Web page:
The orchestra’s namesake and accordionist, Barbara Lucchi, is a celebrity – in the 1980s she was a frequent guest on television. With her husband, Massimo Venturi, also an accordionist, she leads a group of eight members, for the moment reduced to four. By the 1990s, her orchestra was playing 300 concerts a year, which had fallen to around 130 before Covid hit: “It was a complete disaster, during and after the pandemic,” she says. “Liscio’s artists have been hit hardest.”
Granted, all live music has been impacted by the lockdowns and restrictions, but liscio has suffered particularly as its audiences have been more vulnerable to the virus and more cautious about returning. “We had a lot of losses; members of our audience have died,” says Lucchi. “Even now, not everyone wants to come back, and those who do dance less often.” In addition, the liscio concerns dancing as a couple and is incompatible with social distancing.
Liscio, despised by mainstream Italian culture because it is seen as provincial, downmarket and far too campy, has a strong local and working-class dimension. Its roots go back to peasant dance fairs at the dawn of the 20th century, when Carlo Brighi, a violinist who played with Arturo Toscanini, adapted Central European dances, such as the waltz, polka and mazurka, to an Italian taste. But the genre as it is known today was born in the aftermath of World War II, when violinist and composer Secondo Casadei added modern elements such as saxophone, drums and singers, and became a star. national. His 1950s hit Romagna mia is still a classic.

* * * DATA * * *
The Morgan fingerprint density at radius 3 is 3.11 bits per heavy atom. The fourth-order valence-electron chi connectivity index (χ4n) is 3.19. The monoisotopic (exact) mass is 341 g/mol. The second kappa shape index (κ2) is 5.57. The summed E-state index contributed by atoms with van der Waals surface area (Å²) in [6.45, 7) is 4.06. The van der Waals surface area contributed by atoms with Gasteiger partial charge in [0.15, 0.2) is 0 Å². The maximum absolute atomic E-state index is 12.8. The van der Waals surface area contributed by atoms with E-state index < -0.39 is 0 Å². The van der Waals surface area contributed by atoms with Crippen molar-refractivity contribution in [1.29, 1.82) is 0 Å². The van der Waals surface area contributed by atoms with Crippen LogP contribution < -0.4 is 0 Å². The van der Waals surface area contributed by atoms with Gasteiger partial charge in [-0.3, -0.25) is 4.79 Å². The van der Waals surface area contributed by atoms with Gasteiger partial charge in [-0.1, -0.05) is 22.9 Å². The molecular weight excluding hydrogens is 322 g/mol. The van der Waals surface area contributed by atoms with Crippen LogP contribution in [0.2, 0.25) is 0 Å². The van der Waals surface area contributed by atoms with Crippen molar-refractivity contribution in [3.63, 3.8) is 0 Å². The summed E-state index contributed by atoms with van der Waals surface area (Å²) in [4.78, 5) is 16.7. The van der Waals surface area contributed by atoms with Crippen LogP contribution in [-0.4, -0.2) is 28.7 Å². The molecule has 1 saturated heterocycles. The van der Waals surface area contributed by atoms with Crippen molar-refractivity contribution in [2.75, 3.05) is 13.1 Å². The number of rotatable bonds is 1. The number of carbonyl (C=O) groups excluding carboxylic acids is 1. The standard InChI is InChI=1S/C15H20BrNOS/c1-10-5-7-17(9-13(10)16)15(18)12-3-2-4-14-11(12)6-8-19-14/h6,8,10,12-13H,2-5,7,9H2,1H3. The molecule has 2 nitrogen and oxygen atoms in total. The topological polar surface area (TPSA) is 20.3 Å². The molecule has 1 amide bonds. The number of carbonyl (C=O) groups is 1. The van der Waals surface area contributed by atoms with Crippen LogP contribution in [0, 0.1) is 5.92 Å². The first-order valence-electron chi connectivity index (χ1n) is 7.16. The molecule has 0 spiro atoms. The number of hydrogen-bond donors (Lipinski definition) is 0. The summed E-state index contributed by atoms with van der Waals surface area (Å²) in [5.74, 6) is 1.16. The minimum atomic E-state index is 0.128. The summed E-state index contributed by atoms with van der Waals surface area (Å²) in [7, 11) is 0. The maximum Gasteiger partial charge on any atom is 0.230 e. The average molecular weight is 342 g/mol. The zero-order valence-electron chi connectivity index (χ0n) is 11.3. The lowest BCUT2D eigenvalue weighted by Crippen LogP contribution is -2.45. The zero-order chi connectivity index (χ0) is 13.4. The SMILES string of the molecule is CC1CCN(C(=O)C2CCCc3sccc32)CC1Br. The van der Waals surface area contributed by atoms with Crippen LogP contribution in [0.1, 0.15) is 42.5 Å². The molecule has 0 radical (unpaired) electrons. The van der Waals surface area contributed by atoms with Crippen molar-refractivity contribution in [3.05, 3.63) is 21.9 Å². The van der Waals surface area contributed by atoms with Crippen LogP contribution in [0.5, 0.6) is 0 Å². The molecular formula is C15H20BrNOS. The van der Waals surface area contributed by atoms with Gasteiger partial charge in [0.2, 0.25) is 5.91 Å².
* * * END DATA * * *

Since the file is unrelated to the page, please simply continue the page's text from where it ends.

Liscio was the only dance originating in Italy that survived the importation of American genres, such as swing and boogie-woogie, says music critic Giulia Cavaliere. Its success, she explains, was in its romantic appeal: “It’s dance and erotica. The bale were places where women dressed to attract a mate, and where dancing was the precursor to a kiss. But there is also an element of class redemption: “During the whole week you are a farmer or a factory worker, but on the weekends you dress up, and for two days you have a different social role.”
Liscio boomed again in the 1960s and 1970s, with orchestras such as Vera Romagna, Vittorio Borghesi and Castellina e Pasi touring extensively. The star of that era was Raoul Casadei, Secondo’s nephew, who died aged 83 last year. Remembered as “il re del Liscio”, Casadei was an icon of the 70s, even beyond liscio circles, with his concerts broadcast on television, and a household name so powerful that other orchestras took the name Casadei randomly to trick the audience into thinking there was some sort of connection.